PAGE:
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Obstet Gynecol. 1996 Nov;88(5):745-9.

Efficacy of estrogen supplementation in the treatment of urinary incontinence. The Continence Program for Women Research Group.

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  • 1Department of Obstetrics and Gynecology, Virginia Commonwealth University/Medical College of Virginia, Richmond, USA.



To assess the efficacy of cyclic postmenopausal hormone replacement in treating urinary incontinence in hypoestrogenic women.


Eighty-three hypoestrogenic women complaining of urinary incontinence were included. All patients were community-dwelling, age 45 years or older, with involuntary loss of urine occurring at least once a week and urodynamic evidence of genuine stress incontinence and/or detrusor instability. Evaluation consisted of a comprehensive clinical and urodynamic research protocol. The hypoestrogenic entry criterion was a plasma estradiol level of 30 pg/mL or less. Parabasal cells on vaginal smears were also monitored. The primary outcome was the number of incontinent episodes per week, as documented on a standardized urinary diary. Secondary outcomes were the quantity of fluid loss, voluntary diurnal and nocturnal micturition frequency, generic and condition-specific health-related quality of life measurements, and patient satisfaction. A randomized, placebo-controlled, double-blind design was used. Subjects in the treatment group were given conjugated equine estrogens (0.625 mg) and medroxyprogesterone (10 mg) cyclically for 3 months. Controls received placebo tablets.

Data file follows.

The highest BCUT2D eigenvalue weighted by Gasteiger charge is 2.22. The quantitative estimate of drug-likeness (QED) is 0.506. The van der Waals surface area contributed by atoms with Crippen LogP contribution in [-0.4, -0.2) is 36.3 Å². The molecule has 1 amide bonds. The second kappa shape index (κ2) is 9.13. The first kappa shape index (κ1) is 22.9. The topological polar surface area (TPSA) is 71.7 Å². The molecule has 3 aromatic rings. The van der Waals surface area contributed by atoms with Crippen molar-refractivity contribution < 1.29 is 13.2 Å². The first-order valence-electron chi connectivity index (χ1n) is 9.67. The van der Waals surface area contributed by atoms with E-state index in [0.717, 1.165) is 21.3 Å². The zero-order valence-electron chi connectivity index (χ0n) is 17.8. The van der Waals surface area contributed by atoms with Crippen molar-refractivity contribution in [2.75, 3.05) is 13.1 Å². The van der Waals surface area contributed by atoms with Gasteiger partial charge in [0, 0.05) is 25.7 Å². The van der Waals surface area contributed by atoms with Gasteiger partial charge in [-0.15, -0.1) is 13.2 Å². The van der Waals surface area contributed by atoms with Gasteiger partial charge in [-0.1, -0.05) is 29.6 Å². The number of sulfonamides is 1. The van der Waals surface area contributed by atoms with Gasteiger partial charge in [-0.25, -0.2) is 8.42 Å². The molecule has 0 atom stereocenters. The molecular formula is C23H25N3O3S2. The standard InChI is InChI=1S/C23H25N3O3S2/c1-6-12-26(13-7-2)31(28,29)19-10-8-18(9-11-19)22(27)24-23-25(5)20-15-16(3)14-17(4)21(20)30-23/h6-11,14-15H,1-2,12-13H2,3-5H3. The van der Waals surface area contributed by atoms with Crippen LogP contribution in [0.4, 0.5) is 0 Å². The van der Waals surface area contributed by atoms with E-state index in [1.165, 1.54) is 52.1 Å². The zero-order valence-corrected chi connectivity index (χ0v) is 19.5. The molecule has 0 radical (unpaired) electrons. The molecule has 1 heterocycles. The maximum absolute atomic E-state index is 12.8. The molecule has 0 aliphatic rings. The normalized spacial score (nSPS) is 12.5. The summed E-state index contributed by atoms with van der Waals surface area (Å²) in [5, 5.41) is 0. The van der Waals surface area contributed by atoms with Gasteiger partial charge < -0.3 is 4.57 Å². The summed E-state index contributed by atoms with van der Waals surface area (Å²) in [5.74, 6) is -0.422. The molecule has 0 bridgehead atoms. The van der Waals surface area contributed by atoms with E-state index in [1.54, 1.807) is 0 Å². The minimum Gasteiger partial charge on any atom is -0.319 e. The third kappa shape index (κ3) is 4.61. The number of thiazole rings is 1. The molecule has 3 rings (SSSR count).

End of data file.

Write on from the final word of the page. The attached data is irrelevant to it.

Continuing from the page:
(All results are presented as mean +/- standard deviation.) Subjects were 67 +/- 9 years old. The menopause duration was 18 +/- 11 years. The duration of incontinence was 9 +/- 9 years. Estradiol level at baseline was 9 +/- 9 pg/mL, and the parabasal cell count was 42 +/- 44%. The number of incontinent episodes at baseline was 13 +/- 10 for the treatment group and 16 +/- 4 for controls. No significant changes occurred in the number of incontinent episodes after treatment: 10 +/- 10 for the treatment group, and 13 +/- 14 for the controls (P = .7). Also, fluid loss was not changed: 176 +/- 106 g for the treatment group and 64 +/- 88 g for the control group at baseline, and 101 +/- 150 and 51 +/- 69 g after treatment, respectively (P = .7). There were no significant differences for either diurnal or nocturnal voluntary micturition, quality of life measures, or patient's perception of improvement.


Three-month cyclic hormone replacement therapy did not affect either clinical or quality of life variables of incontinent, hypoestrogenic women. Long-term effects are unlikely to be substantially different. The use of estrogen supplementation as preventive or adjuvant therapy was not evaluated in this study.

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